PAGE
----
Insect pests remain a major threat to crop production primarily because of their ability to inflict severe damage on crop yields, as well as their role as key vectors of disease.
Early identification of pests is critical to the success of integrated pest management (IPM) programmes and essential for the development of phytosanitary/quarantine regimes to prevent the introduction of invasive insect pests to new environments.Advances in monitoring of native and invasive insect pests of crops
reviews the wealth of research on techniques to monitor and thus prevent threats from both native and invasive insect pests. The book considers recent advances in areas such as sampling, identifying and modelling pest populations.
With its considered approach, the book explores current best practices for the detection, identification and modelling of native and invasive insect pests of crops. The contributors offer farmers informed advice on how to mitigate a growing problem which has been exacerbated as a result of climate change.
- Highlights the relationship between climate change and the emergence of invasive insect crop pests
- Considers the key challenges facing the identification of crop insect pests and the role of new, emerging technologies in improving the rate of detection (e.g. image-based, DNA barcoding)
- Reviews the establishment of successful integrated pest management (IPM) programmes to control and/or eradicate the existence of invasive species
What others are saying...
"Crop pests are a major and constantly changing threat to sustainable agriculture. Leaders in the field of Integrated Pest Management, Dr Michelle Fountain and Dr Tom Pope, have compiled this timely book on the subject of monitoring crop pests, bringing together the latest developments in this area. Knowing your enemy – through monitoring – is important in planning control interventions and serves as a foundation for effective and appropriate pest management. The book is timely due to increasing challenges with the spread of invasive pests and pesticide resistant biotypes as well as the expansion in pest distributions caused by climate change." (Professor Toby Bruce, Keele University, UK)
“Detection methodologies and monitoring schemes provide qualitative and quantitative information on potential pests and natural enemies critical to sustaining and enhancing landscapes, be they agricultural or natural. Literature is rife with sampling procedures for sizing up pest problems; few however focus on what each technique detects and measures nor its genuine utility. Advances in monitoring of native and invasive insect pests of crops, edited by Dr Michelle Fountain and Dr Tom Pope, addresses these very concerns in a comprehensive manner. This book is a gem you will want within easy reach because it provides detailed information on the detection and monitoring methods that lead to effective solutions.”(Emeritus Professor Michael E. Irwin, University of Illinois, Urbana-Champaign, USA and Adjunct Scientist, University of Arizona, Tucson, USA)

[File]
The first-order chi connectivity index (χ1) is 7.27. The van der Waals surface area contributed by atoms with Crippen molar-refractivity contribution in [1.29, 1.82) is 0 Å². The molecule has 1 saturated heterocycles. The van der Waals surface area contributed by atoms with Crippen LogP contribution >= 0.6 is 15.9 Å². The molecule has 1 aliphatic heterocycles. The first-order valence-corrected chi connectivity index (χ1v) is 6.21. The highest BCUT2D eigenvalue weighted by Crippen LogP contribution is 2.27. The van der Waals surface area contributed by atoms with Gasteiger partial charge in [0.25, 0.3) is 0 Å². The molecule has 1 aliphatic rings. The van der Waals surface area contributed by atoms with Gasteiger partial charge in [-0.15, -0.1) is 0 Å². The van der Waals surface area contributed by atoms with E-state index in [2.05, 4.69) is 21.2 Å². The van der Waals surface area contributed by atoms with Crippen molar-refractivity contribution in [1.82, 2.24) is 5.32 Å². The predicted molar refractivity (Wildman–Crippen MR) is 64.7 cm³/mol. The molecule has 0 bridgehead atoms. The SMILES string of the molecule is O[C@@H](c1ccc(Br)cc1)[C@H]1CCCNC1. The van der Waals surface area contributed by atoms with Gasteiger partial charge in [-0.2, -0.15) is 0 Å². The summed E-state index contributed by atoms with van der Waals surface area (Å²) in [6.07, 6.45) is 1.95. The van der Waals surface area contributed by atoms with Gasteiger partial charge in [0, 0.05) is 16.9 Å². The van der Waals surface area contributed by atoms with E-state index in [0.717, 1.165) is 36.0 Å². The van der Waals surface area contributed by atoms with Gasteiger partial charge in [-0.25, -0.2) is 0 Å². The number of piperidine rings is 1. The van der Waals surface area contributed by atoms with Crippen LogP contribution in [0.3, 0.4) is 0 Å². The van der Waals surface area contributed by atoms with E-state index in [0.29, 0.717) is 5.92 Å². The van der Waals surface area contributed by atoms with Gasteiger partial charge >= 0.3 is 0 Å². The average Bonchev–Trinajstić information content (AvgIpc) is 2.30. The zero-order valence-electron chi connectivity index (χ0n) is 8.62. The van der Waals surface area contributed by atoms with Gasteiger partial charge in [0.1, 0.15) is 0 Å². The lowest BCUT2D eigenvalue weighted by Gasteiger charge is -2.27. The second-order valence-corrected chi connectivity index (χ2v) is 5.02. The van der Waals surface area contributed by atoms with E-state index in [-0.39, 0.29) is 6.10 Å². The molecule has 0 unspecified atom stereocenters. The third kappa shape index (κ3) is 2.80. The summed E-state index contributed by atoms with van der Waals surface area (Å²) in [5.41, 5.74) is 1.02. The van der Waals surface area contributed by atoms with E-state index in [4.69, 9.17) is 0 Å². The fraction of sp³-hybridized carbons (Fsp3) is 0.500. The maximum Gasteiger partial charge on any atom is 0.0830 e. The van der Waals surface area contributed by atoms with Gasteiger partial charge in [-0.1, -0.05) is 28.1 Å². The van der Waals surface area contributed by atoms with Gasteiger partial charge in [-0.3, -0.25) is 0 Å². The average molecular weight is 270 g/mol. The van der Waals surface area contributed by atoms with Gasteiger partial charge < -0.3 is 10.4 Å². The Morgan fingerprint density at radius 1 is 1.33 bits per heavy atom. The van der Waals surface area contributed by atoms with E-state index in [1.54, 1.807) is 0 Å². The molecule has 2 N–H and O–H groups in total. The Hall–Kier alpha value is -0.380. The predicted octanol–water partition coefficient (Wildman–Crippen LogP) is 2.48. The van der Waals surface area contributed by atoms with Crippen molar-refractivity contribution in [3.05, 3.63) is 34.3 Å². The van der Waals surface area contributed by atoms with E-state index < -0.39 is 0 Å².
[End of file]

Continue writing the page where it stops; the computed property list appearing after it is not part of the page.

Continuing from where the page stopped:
"Monitoring has an essential role in the management of the native and invasive species of insect that infest crops. New techniques and tools are being developed all the time and there is considerable potential for them to be adopted widely and adapted, if shown to be effective for one or more pests. This book is a timely review of the approaches that are being used, or are under development, throughout the world and will be of great value to practitioners, the research community and to those learning about pest insect management." (Professor Rosemary Collier, University of Warwick, UK)
Table of contents
Part 1 Detection
1.Advances in techniques for trapping crop insect pests: Archie Murchie, AFBI, UK.;
2.Advances and challenges in monitoring crop insect pests: the US experience: Erin Hodgson, Iowa State University, USA;
3.Developments in sampling/survey design for monitoring crop insect pests: Nicholas Manoukis, USDA-ARS, USA;
4.Developments in crop insect pest detection techniques: Richard Mankin, USDA-ARS, USA;
5.Monitoring airborne movement of crop insect pests: Alistair Drake, Australian Defence Force Academy-University of New South Wales, Australia;
Part 2 Identification, modelling and risk assessment
6.Advances in image-based identification and analysis of crop insect pests: Daniel Guyer, Michigan State University, USA;
7.Advances in crop insect pest population growth models: Mike Brewer, Texas A&M University, USA;
8.Advances in pest risk assessment techniques for crop insect pests: Mark Ramsden, ADAS, UK;
Part 3 Invasive species
9.Assessing the potential economic impact of invasive insect and plant species: Alfons Oude Lansink, Wageningen University, The Netherlands;
10.Developing effective phytosanitary measures to prevent invasive insect pests: Alan MacLeod, DEFRA, UK;
11.Developing successful IPM programmes to control/eradicate invasive species: Amy Morey, University of Minnesota, USA;